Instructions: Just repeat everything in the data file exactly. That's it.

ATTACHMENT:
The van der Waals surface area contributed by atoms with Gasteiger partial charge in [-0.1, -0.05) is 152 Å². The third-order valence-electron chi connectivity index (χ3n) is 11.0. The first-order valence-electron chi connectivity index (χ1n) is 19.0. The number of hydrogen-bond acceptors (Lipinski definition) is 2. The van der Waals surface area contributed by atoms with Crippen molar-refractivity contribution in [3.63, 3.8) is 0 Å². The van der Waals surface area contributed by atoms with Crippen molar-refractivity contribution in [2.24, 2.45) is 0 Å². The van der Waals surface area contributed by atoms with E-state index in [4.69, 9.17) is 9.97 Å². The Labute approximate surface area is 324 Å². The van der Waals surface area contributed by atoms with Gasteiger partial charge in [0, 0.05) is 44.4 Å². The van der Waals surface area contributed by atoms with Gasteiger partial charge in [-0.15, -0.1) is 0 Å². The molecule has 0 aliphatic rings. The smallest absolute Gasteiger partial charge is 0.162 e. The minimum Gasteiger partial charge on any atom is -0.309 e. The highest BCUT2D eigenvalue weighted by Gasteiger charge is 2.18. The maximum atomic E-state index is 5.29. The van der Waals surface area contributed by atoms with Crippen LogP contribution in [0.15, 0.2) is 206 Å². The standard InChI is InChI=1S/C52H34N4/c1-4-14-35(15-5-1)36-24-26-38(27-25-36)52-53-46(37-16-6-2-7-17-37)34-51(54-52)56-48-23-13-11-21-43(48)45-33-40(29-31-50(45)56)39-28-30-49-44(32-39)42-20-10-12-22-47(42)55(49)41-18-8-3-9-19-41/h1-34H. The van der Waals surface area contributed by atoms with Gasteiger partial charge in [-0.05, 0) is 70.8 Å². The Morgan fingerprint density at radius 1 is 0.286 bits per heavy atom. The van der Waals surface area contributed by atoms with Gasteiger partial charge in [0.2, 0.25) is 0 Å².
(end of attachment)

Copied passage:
The van der Waals surface area contributed by atoms with Gasteiger partial charge in [-0.1, -0.05) is 152 Å². The third-order valence-electron chi connectivity index (χ3n) is 11.0. The first-order valence-electron chi connectivity index (χ1n) is 19.0. The number of hydrogen-bond acceptors (Lipinski definition) is 2. The van der Waals surface area contributed by atoms with Crippen molar-refractivity contribution in [3.63, 3.8) is 0 Å². The van der Waals surface area contributed by atoms with Crippen molar-refractivity contribution in [2.24, 2.45) is 0 Å². The van der Waals surface area contributed by atoms with E-state index in [4.69, 9.17) is 9.97 Å². The Labute approximate surface area is 324 Å². The van der Waals surface area contributed by atoms with Gasteiger partial charge in [0, 0.05) is 44.4 Å². The van der Waals surface area contributed by atoms with Gasteiger partial charge in [-0.15, -0.1) is 0 Å². The molecule has 0 aliphatic rings. The smallest absolute Gasteiger partial charge is 0.162 e. The minimum Gasteiger partial charge on any atom is -0.309 e. The highest BCUT2D eigenvalue weighted by Gasteiger charge is 2.18. The maximum atomic E-state index is 5.29. The van der Waals surface area contributed by atoms with Crippen LogP contribution in [0.15, 0.2) is 206 Å². The standard InChI is InChI=1S/C52H34N4/c1-4-14-35(15-5-1)36-24-26-38(27-25-36)52-53-46(37-16-6-2-7-17-37)34-51(54-52)56-48-23-13-11-21-43(48)45-33-40(29-31-50(45)56)39-28-30-49-44(32-39)42-20-10-12-22-47(42)55(49)41-18-8-3-9-19-41/h1-34H. The van der Waals surface area contributed by atoms with Gasteiger partial charge in [-0.05, 0) is 70.8 Å². The Morgan fingerprint density at radius 1 is 0.286 bits per heavy atom. The van der Waals surface area contributed by atoms with Gasteiger partial charge in [0.2, 0.25) is 0 Å².